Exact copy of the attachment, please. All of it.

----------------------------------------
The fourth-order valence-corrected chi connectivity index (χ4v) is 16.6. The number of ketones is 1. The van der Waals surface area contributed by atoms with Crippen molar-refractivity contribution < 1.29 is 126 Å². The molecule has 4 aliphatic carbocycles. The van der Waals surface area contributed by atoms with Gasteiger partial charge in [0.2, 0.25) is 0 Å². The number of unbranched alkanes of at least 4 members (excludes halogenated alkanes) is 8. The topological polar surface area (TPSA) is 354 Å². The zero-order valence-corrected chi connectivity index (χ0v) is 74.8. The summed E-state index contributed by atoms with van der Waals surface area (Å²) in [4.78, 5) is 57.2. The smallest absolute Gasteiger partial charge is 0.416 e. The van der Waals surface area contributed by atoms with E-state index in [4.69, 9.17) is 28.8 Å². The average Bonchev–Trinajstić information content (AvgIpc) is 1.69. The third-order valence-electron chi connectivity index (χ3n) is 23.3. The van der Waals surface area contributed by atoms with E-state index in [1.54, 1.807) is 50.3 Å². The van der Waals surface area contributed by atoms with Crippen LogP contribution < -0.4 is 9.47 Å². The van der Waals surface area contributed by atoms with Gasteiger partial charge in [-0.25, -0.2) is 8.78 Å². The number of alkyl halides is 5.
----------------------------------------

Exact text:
The fourth-order valence-corrected chi connectivity index (χ4v) is 16.6. The number of ketones is 1. The van der Waals surface area contributed by atoms with Crippen molar-refractivity contribution < 1.29 is 126 Å². The molecule has 4 aliphatic carbocycles. The van der Waals surface area contributed by atoms with Gasteiger partial charge in [0.2, 0.25) is 0 Å². The number of unbranched alkanes of at least 4 members (excludes halogenated alkanes) is 8. The topological polar surface area (TPSA) is 354 Å². The zero-order valence-corrected chi connectivity index (χ0v) is 74.8. The summed E-state index contributed by atoms with van der Waals surface area (Å²) in [4.78, 5) is 57.2. The smallest absolute Gasteiger partial charge is 0.416 e. The van der Waals surface area contributed by atoms with E-state index in [4.69, 9.17) is 28.8 Å². The average Bonchev–Trinajstić information content (AvgIpc) is 1.69. The third-order valence-electron chi connectivity index (χ3n) is 23.3. The van der Waals surface area contributed by atoms with E-state index in [1.54, 1.807) is 50.3 Å². The van der Waals surface area contributed by atoms with Crippen LogP contribution < -0.4 is 9.47 Å². The van der Waals surface area contributed by atoms with Gasteiger partial charge in [-0.25, -0.2) is 8.78 Å². The number of alkyl halides is 5.